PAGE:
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COMPANY ON $4B SPENDING SPREE


By Stacy Lawrence

Staff Writer

SAN FRANCISCO IBM Watson Health was a star at this year's J.P. Morgan Healthcare conference, announcing a trio of deals with high profile players. The latest was with the U.S. FDA to work together to define a way for to exchange health data across a variety of technology platforms with an initial focus on oncology data.

In fact, Armonk, N.Y.-based Watson Health packed its conference room to overflowing, with standing room only well out into the hallways. But audience members were treated to a presentation that was notably short on business details, with a focus almost entirely on a discussion of its partners and a few related case studies. Earlier in the week, it disclosed a new partnerships with Illumina Inc. in oncology. (See Medical Device Daily, Jan. 10, 2017.)

Struggling IBM is looking to its artificial intelligence platform Watson to bolster a turnaround now that its computer business is edging toward obsolescence – with health care one of the main industry verticals it's addressing. Watson Health was created as a separate business unit in April 2015, and has been on a massive M&A tear, spending more than $4 billion on a series of major acquisitions to bolster its capabilities.

Over the last few years, it purchased population health player Truven Health Analytics for $2.6 billion and medical image management company Merge Healthcare for $1 billion – in addition to smaller deals for population health player Phytel and cloud-based health care intelligence company Explorys.

DOWN TO BUSINESS?

Deborah DiSanzo, general manager of IBM Watson Health, declined entirely to discuss revenues for the unit, but did highlight Medtronic plc when queried on the identity of the businesses' largest client. She repeatedly pointed to Medtronic, and the Sugar.IQ app that the pair developed, throughout her presentation.

Sugar.IQ debuted last fall and is intended to be used with real-time continuous glucose monitoring (CGM) and insulin data from Medtronic pumps and glucose sensors. It's based on a 10,000-patient database of information from Medtronic and is intended to offer personalized guidance for everyday diabetes decision-making.

Once it is available commercially, the Sugar.IQ app is slated to be offered to all diabetic patients with Medtronic CGMs and insulin pumps – it's intended as a companion app with the Minimed Connect mobile accessory.

"Medtronic is a very important customer for us. What we did, in a matter of weeks, was to look through 10,000 patient records," said DiSanzo. "We discovered we could predict the onset of a hypoglycemic event. We are updating the features on that app every month. Medtronic is a huge client," she concluded, adding that the revenue model for the Watson Health business is "software as a service."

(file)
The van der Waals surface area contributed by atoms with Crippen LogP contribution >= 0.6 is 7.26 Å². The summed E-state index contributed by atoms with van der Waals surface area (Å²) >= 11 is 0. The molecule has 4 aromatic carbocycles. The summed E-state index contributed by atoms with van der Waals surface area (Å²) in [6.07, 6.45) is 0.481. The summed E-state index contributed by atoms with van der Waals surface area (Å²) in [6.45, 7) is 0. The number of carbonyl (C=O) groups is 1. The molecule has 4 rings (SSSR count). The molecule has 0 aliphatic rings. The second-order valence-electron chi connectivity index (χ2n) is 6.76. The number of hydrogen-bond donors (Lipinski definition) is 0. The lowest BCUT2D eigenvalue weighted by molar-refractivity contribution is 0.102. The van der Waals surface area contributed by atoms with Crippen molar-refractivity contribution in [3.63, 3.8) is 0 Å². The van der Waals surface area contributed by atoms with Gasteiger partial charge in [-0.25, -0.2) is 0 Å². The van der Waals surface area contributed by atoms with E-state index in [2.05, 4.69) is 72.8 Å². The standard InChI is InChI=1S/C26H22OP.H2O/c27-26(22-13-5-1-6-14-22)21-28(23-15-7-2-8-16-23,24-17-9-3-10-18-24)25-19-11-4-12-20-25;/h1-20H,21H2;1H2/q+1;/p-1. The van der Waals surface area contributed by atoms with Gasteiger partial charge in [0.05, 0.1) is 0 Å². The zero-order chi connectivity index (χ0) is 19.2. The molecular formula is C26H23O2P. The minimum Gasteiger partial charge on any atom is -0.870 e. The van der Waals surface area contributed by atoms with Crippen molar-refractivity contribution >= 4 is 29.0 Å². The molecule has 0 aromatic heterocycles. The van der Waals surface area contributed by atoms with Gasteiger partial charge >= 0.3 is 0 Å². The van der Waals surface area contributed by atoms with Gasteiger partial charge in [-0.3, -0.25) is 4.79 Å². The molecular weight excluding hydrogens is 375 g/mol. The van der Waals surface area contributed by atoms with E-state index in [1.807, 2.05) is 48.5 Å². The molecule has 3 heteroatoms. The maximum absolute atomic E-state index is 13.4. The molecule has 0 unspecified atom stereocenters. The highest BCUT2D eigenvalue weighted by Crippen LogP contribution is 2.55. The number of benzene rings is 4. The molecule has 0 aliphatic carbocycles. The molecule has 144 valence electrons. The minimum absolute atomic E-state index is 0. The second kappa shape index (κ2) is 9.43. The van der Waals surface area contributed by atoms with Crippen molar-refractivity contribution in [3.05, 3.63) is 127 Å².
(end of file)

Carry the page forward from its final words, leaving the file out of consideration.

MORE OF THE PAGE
Watson Health is oriented toward five areas: imaging, oncology, government, life sciences and value-based health care. And it's done some partnering deals with big names across all of those, most recently including Celgene Corp., the Broad Institute, Illumina Inc., the Cleveland Clinic and Pfizer Inc.

IBM AND THE FDA

Watson Health and the FDA are conducting a joint initiative to utilize blockchain technology to secure all sorts of health data. The project is intended to empower patients with the ability to have easy and routine access to all of their own health care information, including making it portable and shareable.

Blockchain technology is designed to enable relevant organizations to work together. It keeps an audit trail of all data transactions in an unalterable, distributed ledger. IBM and the FDA will look to use a blockchain framework to enable information across a variety of different kinds of health data including clinical trials and real-world evidence data.

The idea is eventually to enable patients and organizations to routinely exchange all sorts of health data from sources such as electronic medical records, genomic data, as well as mobile devices, wearables and internet-of-things devices. DiSanzo said the FDA partnership "could result in secure patient consent and the secure exchange of health data."

The FDA initiative is under a two-year agreement, with the pair committing to sharing initial research findings this year.

WHAT'S NEXT FOR WATSON?

Watson Health has big ambitions, citing a $360 billion addressable market. The business has 7,000 employees globally and stakes a claim to 10,000 clients and partners. It also has a massive reach when it comes to patient data, including analyzing claims data for 44 percent of Medicare beneficiaries, DiSanzo said.

"We have amassed the largest nongovernmental data set available," she said of the health care industry with access to 200 million insurance claims, 100 million health records and 30 billion medical images.

"Machine learning and medical imaging is very difficult. IBM has been working on machine learning in cardiovascular and breast imaging for a decade. IBM is working on FDA clearance – as is everyone else," said DiSanzo noting that this technology could help in emerging countries, which have dire shortages when it comes to oncologists.

DiSanzo was dismissive of potential competitors when it comes to AI, citing IBM's long history in the field several times.

"We started reading electronic health records five years ago with the Cleveland Clinic; we can read any unstructured text. We have acquired the best assets in the industry that we can build on top of. There are a number of start-up companies entering machine learning, it's going to take them a lot of time," she concluded in the breakout session.



Published  January 12, 2017

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